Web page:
Evidence for this association was stronger in the case-control analysis of skin lesion prevalence as compared to the discrete time hazards models of skin lesion incidence. The attenuated effect for prospective analysis of skin lesion incidence can potentially be attributed to reduced power or misclassification for detecting incident skin lesions. Incident skin lesions detected during follow-up were likely to be less severe than prevalent skin lesions identified at baseline. Therefore, if some of the milder, incident lesions were not detected as incident skin lesions, then misclassification in this instance may have led to an attenuated association between rice consumption and incident skin lesions. It is also potentially due to the long-term beneficial effect of the nutrients in rice on skin lesion risk. A previous study has suggested that dietary intake of methionine, cysteine and protein resulted in increased urinary excretion of arsenic, taking into account arsenic exposure via drinking water, presumably through improved arsenic methylation [37]. While this cannot be evaluated within the scope of the present analysis, several smaller scale studies have suggested that increased levels of arsenic excretion may not necessarily equate to better metabolism of arsenic [4,22,38]. The impact of individual nutrient intake on arsenic methylation and excretion is an important area for future evaluation.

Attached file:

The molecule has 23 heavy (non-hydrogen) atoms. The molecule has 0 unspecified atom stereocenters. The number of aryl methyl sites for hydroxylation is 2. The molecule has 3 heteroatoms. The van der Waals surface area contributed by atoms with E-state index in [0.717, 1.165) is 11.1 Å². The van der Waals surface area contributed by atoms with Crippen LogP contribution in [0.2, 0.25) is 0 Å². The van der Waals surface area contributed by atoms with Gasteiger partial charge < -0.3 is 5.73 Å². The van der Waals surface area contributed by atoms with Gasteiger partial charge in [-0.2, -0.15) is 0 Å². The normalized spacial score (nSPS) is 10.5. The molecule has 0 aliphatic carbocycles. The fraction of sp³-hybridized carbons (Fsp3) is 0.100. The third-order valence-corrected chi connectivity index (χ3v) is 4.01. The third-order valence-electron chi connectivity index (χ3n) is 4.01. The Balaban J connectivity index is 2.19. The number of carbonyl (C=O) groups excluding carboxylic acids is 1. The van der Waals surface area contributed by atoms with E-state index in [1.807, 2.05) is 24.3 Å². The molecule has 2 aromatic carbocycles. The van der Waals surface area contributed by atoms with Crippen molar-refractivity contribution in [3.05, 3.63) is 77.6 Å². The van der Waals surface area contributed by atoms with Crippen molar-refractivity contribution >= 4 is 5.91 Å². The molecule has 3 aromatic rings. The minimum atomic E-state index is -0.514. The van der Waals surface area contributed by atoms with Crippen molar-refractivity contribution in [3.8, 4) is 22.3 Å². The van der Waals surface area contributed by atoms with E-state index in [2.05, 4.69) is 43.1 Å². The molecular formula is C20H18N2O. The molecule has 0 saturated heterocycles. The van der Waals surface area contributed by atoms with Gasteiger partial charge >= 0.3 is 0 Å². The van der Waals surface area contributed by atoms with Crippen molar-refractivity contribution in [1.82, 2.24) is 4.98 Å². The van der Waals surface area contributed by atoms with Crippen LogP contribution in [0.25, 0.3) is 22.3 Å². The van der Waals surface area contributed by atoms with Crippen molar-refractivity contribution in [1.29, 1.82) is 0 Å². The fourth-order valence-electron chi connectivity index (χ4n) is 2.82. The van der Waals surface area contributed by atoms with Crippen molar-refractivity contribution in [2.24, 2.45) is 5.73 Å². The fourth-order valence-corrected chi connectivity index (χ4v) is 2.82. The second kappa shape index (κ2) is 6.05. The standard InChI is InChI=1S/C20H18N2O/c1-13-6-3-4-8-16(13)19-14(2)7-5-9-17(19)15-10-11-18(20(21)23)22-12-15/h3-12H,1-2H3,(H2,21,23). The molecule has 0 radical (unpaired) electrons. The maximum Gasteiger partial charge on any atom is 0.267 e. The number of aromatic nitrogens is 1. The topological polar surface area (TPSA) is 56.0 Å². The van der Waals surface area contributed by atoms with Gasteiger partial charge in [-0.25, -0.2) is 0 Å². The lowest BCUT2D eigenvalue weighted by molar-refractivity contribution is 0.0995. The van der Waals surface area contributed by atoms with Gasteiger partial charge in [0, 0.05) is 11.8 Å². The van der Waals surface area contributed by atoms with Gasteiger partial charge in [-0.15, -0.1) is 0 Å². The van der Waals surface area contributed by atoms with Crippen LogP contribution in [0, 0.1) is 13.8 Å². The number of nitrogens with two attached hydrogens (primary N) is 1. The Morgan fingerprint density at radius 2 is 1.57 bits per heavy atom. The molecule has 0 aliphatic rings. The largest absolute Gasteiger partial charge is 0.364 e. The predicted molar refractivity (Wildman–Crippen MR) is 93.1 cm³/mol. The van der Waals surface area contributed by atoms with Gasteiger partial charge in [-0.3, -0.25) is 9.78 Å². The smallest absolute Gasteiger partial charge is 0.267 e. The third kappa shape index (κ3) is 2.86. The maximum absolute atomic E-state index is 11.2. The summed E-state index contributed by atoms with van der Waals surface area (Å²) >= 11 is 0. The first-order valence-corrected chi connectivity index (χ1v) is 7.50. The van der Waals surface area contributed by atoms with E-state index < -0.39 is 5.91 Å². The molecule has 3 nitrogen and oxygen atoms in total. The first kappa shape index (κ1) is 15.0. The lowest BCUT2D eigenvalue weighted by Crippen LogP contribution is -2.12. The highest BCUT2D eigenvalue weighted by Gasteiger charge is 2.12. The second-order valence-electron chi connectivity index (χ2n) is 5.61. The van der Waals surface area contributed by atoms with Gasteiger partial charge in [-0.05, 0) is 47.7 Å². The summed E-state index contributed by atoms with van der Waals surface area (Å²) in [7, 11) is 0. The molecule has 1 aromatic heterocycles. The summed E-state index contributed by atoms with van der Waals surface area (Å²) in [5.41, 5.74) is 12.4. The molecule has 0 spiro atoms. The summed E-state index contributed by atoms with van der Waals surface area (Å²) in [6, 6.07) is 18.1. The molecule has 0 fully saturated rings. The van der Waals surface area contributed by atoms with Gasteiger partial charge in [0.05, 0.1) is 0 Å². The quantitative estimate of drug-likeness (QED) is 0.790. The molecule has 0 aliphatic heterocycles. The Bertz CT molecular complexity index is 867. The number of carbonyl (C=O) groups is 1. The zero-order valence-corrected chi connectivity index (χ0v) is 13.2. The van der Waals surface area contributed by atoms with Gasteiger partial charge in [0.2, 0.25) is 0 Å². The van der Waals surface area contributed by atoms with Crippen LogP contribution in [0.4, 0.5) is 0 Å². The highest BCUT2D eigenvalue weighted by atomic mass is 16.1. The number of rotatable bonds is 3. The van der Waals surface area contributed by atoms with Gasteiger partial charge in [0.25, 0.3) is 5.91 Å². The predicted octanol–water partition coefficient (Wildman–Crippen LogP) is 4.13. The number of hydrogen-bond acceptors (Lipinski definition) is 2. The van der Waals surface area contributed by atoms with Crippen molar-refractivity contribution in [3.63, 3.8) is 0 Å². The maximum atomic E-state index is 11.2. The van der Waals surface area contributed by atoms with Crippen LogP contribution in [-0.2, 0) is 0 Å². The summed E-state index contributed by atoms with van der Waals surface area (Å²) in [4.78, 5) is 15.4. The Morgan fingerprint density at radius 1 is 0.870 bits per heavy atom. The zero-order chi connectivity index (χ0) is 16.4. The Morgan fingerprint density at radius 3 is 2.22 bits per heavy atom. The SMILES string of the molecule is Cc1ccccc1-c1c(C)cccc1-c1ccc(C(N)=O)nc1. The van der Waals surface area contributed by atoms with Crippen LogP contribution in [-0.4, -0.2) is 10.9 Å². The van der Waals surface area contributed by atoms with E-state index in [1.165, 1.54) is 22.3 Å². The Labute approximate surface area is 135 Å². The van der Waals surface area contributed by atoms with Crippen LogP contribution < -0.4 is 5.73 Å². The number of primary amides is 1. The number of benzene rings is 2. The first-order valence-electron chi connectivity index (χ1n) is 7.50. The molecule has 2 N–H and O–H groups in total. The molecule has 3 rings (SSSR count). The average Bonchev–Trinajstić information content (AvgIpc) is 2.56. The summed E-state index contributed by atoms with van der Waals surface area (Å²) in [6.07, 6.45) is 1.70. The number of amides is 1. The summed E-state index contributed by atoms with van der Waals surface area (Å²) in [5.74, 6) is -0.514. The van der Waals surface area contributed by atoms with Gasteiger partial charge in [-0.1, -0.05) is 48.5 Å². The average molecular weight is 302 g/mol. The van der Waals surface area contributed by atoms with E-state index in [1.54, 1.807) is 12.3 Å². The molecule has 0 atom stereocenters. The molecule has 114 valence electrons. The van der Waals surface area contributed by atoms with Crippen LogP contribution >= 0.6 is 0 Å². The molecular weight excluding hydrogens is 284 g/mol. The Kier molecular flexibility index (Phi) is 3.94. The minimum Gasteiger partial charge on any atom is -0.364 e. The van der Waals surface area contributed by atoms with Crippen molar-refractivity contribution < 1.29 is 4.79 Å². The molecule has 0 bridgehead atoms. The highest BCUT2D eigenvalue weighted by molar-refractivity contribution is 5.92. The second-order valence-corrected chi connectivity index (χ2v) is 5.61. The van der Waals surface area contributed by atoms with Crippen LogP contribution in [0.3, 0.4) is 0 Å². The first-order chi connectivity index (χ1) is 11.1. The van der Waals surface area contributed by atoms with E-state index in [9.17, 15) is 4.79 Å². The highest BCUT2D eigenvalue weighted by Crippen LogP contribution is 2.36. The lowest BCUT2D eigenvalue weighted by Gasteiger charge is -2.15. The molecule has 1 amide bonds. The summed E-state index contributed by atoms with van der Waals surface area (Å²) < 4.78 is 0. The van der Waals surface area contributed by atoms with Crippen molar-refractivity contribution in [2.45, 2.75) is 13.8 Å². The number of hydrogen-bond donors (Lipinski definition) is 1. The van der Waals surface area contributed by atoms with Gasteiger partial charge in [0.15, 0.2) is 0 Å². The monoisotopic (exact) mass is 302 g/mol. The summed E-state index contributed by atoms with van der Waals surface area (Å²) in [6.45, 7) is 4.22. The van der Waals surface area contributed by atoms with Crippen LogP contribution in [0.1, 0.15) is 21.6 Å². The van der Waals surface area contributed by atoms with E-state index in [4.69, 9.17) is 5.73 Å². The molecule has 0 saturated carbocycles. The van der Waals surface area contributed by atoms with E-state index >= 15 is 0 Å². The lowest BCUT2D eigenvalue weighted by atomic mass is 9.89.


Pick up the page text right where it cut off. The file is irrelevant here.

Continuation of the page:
In addition to the large sample size and wide dose range of the study population mentioned above, this study has several strengths. First, nearly 100% of this population regularly consumed steamed rice. This, coupled with a virtually ubiquitous exposure to arsenic via drinking water makes it possible to isolate the contribution of arsenic from rice. Secondly, this study population has also been systematically evaluated for arsenic related health outcomes, primarily skin lesions, allowing for the evaluation of the potential impact of rice consumption on these outcomes. Finally, this study utilized a validated FFQ. This study instrument contains the food items most commonly consumed by this Bangladeshi population, and therefore, information regarding rice intake was readily available.